I have never used anything better than the cheap stuff in any car I've ever
owned, including supercharged 3.8L engines that called for 92 octane. I've
never had a problem and I have gotten the same mileage as those who buy the
expensive blends. Go cheap - you'll be fine.
Mike, are you saying that the 87 octane on the 3.8L supercharged worked
fine? I have a '96 Bonneville SSEi with the series II supercharged 3.8L, and
it says in the book to use 91. I have tried (and am running on half a tank
now) 89 octane, but everyone has told me not to go lower. Gas is expensive,
and around here, 90+ cents a liter for 91 octane isn't uncommon, so if I can
use the 87, I will do it. Which car were you using it in? Series I or II?
I used 87 octane in both a Series I and a Series II. Like your Bonneville,
the owner's manual and the dash template called for 91 octane, but the cars
never cared about the 87. I like the feel of my car pushing me back during
acceleration and I tend to accelerate more aggresively than some. I don't
cut the tires loose every time I take off, but I do like to feel the car
chew its way up the road, So, it's not like I was losing a lot of
performance that I wouldn't have noticed owing to a granny-like driving
With a lot of the modern engines the computers react to the gas and adjust
accordingly. The only thing as the operator you may notice is a SLIGHT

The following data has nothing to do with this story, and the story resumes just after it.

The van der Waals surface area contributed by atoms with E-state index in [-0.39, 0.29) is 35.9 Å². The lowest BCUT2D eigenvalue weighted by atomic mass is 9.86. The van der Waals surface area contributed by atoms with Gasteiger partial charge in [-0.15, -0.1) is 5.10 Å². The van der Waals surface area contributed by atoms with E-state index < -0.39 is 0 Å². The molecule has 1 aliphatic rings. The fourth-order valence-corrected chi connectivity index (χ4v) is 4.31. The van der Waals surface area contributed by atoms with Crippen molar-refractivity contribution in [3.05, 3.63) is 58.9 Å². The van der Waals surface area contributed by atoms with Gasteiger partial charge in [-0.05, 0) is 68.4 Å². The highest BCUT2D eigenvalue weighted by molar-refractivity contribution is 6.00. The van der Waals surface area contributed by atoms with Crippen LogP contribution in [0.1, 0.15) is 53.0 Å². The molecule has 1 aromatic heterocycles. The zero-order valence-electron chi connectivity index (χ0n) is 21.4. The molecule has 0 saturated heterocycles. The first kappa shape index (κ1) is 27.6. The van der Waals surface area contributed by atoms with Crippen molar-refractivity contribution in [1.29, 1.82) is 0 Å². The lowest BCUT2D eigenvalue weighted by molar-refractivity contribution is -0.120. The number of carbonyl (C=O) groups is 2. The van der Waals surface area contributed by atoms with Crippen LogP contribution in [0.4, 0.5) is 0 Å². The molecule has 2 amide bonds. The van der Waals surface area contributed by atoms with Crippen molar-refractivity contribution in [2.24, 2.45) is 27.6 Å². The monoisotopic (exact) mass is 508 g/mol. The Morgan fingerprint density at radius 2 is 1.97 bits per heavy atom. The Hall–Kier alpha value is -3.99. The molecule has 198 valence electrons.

degrading of power due to ignition timing being cut back. And as a result,
slightly poorer mileage.
I had a vehicle that demanded the super octane stuff, and I discovered that
MOST of my driving it didn't make a difference. However, if I was taking
a long trip on the highway, the super grade gas did get better mileage, but
it seemed to be about the same as the price differential, so why bother.
In my case, I compromised and found that I could run just fine on the
'plus' grades and get the best of both worlds.
If you take you vehicle to the dragstrip, THEN it will make a difference.
But if you head to the strip, you're probably going to make sure you go
with a near empty tank and put some drag fuel in for the day. But if you're
upset at the price of the plus or premium mixes, you'll really have a bird
when you see the price of Sunoco Purple Blue, or Red at the tracks!
Only reason to switch to a higher octane is to help struggling oil companies
make a profit. It will run just fine on 87. Very few cars built today need
or benefit from the higher priced fuel. I buy on price.
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